Ceilings have always presented a lot of opportunities from a design perspective, from beautiful murals, to hanging chandeliers, but in modern homes it is rarely exploited for its decorative possibilities. One exception to this however is the advent of the false ceiling, panels usually made from plaster that open up a myriad of practical solutions and design features.
False ceilings can be used for recessed lighting, to hide heaters, or to introduce new design elements into the home. Using unique shapes, colours, and patterns you can functionally separate rooms of the house or give your home dynamism and energy. They can be used to lower the height of the ceiling to create intimacy on one area, while allowing better air flow and light penetration in others, giving you more flexibility within the structure of your house. So join us as we take a look at ten fantastic uses of false ceilings, and then talk to a contractor about building one in your own home!
This home was recently renovated, and while most of the original design was unusable, it did feature some gorgeous ceiling decorations. The decorators have therefore chosen to retain these patterns by framing them with plaster, so we can still enjoy the vintage designs, while protecting and upgrading the ceiling.
In order to maintain the privacy of the upper floor, they have constructed ascending levels of plaster ceiling with lights that maintain a somewhat uniform height as you climb the stairs. This not only keeps the stairs well illuminated, crucial against the black feature wall, but also discreet.
This corner of the home has been entirely constructed of plaster, from the bookcase to the false ceiling above. This allows for recessed lighting to be placed both on the ceiling and within the shelves, making this a really bright and modern looking space with a unified aesthetic.
Most homes feature hollow walls or ceilings in order to hide electrical wiring, but we love the idea of using a false ceiling to hide ventilation for central heating or air conditioning. This keeps the system out of sight, but allows access throughout the entire home, with the architects of this particular project employing vents at the entrance of every room.
This is a really unique idea, a large panel runs the length of the hallway lowering the height, but extending our perception of the length. With spotlights in the middle, and recessed lighting above the panel, the design bounces light off the white walls, illuminating the subtle differences in texture and pattern, and making this large corridor feel a little more personal.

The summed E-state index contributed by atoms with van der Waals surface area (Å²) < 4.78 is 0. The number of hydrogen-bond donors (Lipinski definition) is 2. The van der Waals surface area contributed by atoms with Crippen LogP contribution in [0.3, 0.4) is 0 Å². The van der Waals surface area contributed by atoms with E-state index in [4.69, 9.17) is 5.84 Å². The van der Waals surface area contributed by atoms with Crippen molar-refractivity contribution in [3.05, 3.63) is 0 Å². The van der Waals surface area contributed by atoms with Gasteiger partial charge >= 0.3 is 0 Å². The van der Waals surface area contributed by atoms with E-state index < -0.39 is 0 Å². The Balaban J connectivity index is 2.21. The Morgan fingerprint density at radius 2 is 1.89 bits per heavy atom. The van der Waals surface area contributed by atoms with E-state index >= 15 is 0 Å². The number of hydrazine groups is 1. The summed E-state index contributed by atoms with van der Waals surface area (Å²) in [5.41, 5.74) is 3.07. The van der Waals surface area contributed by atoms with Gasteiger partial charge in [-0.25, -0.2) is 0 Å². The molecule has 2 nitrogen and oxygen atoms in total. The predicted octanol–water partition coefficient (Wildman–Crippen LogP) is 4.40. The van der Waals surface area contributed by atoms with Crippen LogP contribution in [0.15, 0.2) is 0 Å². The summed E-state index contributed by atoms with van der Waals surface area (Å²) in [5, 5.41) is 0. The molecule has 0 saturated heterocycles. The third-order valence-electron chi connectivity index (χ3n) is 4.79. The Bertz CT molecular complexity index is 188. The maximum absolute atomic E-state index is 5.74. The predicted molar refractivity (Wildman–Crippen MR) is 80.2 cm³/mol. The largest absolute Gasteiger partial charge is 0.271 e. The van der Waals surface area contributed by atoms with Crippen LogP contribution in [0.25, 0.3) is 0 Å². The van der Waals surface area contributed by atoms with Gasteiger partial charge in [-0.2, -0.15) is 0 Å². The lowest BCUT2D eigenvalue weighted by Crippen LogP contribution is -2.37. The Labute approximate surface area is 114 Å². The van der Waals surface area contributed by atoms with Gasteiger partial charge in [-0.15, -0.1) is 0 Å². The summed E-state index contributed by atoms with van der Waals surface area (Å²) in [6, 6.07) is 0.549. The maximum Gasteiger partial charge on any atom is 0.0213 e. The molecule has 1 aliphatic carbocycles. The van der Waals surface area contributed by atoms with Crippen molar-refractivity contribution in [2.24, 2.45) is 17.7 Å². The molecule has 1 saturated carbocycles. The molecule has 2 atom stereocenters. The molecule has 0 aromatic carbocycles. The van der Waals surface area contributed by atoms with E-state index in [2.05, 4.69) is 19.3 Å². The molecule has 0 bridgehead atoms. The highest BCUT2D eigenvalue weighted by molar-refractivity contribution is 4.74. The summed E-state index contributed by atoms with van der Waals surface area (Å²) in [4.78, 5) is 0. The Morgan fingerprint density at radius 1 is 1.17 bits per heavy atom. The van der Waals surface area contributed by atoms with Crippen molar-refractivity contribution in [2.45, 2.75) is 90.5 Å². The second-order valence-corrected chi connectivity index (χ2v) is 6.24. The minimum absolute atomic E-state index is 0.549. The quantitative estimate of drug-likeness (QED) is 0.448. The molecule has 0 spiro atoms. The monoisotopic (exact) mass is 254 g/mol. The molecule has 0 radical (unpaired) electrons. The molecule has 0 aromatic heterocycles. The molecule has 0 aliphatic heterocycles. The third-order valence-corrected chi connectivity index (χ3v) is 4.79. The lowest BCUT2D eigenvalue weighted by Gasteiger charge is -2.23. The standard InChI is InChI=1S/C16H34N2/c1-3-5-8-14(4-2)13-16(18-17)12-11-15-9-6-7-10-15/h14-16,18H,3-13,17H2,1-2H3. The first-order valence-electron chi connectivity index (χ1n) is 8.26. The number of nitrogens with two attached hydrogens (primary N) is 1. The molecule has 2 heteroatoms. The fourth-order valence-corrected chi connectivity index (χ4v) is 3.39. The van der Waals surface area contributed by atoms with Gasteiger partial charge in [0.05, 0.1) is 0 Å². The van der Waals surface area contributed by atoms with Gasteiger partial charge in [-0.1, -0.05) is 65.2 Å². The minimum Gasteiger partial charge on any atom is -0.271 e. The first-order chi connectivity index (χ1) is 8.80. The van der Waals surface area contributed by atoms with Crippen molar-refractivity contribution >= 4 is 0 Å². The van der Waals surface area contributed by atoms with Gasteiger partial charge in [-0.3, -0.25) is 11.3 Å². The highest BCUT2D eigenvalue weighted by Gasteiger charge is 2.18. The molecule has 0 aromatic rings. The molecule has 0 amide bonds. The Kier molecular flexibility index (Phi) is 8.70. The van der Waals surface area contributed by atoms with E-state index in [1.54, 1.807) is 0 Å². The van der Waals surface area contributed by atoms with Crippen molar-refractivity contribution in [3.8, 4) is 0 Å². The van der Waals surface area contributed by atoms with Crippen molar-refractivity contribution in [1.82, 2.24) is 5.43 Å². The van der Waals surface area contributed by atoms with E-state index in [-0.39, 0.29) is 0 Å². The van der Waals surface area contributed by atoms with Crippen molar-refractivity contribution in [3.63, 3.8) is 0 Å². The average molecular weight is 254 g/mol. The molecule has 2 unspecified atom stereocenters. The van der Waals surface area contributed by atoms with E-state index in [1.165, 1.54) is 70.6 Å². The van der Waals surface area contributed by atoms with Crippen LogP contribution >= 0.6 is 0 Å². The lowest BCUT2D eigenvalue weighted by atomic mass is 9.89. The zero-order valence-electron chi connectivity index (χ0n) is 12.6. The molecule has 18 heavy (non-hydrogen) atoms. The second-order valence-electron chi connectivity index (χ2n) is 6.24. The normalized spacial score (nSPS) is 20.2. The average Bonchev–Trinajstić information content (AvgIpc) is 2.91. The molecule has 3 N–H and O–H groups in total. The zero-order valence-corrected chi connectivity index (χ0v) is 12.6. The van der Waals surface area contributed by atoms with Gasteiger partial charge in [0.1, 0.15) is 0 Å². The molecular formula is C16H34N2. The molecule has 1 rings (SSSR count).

If you're not a fan of dividing walls, preferring to keep your home open and airy, then another good way to functionally separate rooms is with false ceilings. This home uses a fake wall that curves around into the ceiling in a full arc over the room to mark the entrance of the home, and out of picture the dining room. This delineates the rooms without cutting off visual continuity, so that you can enjoy the full expanse of your home.
One of the best uses of false ceilings is their ability to create more intimacy by lowering the height of the room, which is especially desirable in the dining room. The false ceiling is marked by its contrast to the grey and black of the decor, and with a couple of spotlights it casts a gentle glow over the reflective table.
Behind a sliding door featuring the vibrant and dynamic artwork of Viviana Faiola you'll find a dining room table with two hanging lamps suspended from – you guessed it – a false ceiling. Here they have used it to make a recessed frame for the lights, a subtle, but really effective design feature.
False ceilings offer a lot of creative possibilities, and this home appears to include all of them! The recessed lighting should be familiar to us by now, but those long slit lights above the dining table are unlike anything we've ever seen, acting both as a decorative pattern and gentle mood lighting. The original ceiling is used as a line to delineate the two rooms, while above the living room we find a really artistic use of timber to give the room some character, as well as another unorthodox lighting solution.
While the false ceiling certainly looks fantastic, it's the practical application of it that make this one so impressive. In order to hide the large unsightly lights required to properly illuminate a gallery space they've used a long low panel that follows the path of the corridor. The material also serves to soften sound and absorb echoes, crucial when you're expecting large amounts of visitors.
With so many uses for false ceilings we're sure there's an application that's perfect for your home! For more great ideas, check out these tips on making your house feel like a home.